Canonical and noncanonical features of the mouse visual cortical hierarchy
Rinaldo D. D’Souza, Quanxin Wang, Weiqing Ji, Andrew M. Meier, Henry Kennedy, Kenneth Knoblauch, Andreas Burkhalter
Received Date: 2nd April 20
Neocortical circuit computations underlying active vision are performed by a distributed network of reciprocally connected, functionally specialized areas. Mouse visual cortex is a dense, hierarchically organized network, comprising subnetworks that form preferentially interconnected processing streams. To determine the detailed layout of the mouse visual hierarchy, laminar patterns formed by interareal axonal projections, originating in each of ten visual areas were analyzed. Reciprocally connected pairs of areas, and shared targets of pairs of source areas, exhibited structural features consistent with a hierarchical organization. Beta regression analyses, which estimated a continuous measure of hierarchical distance, indicated that the network comprises multiple hierarchies embedded within overlapping processing levels. Single unit recordings showed that within each processing stream, receptive field sizes typically increased with increasing hierarchical level; however, ventral stream areas showed overall larger receptive field diameters. Together, the results reveal canonical and noncanonical hierarchical network motifs in mouse visual cortex.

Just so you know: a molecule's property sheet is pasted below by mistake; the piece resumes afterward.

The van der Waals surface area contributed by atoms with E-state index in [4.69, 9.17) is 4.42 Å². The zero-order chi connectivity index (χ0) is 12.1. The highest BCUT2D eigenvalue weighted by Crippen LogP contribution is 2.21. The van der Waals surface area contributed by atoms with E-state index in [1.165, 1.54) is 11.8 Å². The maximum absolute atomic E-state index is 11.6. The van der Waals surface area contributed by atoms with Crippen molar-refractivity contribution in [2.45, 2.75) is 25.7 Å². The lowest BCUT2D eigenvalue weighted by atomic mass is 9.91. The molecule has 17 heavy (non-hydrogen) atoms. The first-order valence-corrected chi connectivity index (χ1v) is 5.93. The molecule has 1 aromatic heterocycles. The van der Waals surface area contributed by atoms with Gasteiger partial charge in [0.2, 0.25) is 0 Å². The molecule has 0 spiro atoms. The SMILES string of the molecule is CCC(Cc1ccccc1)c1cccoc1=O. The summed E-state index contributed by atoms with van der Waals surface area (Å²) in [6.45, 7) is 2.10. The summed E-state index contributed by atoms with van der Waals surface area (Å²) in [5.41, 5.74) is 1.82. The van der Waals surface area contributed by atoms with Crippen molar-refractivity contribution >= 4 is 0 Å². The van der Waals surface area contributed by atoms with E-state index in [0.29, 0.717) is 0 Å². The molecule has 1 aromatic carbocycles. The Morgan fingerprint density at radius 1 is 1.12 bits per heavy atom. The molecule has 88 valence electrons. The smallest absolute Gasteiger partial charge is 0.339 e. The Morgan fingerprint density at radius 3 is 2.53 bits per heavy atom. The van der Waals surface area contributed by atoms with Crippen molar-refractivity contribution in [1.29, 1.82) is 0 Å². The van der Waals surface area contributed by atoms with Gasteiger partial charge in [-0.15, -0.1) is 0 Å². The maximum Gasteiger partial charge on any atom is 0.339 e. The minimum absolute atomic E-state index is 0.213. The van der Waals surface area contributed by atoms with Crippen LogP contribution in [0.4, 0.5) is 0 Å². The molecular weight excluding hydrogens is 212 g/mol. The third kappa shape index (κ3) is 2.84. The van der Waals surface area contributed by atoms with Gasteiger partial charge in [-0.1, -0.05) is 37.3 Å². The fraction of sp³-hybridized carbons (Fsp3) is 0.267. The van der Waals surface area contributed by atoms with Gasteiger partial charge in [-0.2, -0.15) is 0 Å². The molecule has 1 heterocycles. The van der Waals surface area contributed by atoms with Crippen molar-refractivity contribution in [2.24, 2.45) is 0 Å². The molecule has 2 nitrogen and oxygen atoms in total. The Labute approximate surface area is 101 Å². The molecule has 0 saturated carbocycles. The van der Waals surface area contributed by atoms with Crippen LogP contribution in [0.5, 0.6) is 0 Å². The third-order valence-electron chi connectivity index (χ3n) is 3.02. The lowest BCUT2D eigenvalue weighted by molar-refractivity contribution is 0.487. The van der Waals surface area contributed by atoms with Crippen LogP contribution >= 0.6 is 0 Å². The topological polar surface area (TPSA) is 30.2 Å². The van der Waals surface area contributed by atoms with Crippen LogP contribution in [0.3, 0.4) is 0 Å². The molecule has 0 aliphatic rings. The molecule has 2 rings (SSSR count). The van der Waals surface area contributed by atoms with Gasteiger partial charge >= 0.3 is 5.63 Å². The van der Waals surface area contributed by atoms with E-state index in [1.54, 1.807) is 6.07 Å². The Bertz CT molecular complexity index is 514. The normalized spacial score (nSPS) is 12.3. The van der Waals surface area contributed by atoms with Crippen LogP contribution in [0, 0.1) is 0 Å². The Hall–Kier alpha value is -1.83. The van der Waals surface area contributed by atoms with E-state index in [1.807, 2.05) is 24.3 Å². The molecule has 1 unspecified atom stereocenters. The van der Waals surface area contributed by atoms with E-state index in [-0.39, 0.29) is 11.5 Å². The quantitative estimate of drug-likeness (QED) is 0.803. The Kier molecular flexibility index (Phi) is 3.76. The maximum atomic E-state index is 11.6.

Read in full at bioRxiv.
This is an abstract of a preprint hosted on an independent third party site. It has not been peer reviewed but is currently under consideration at Nature Communications.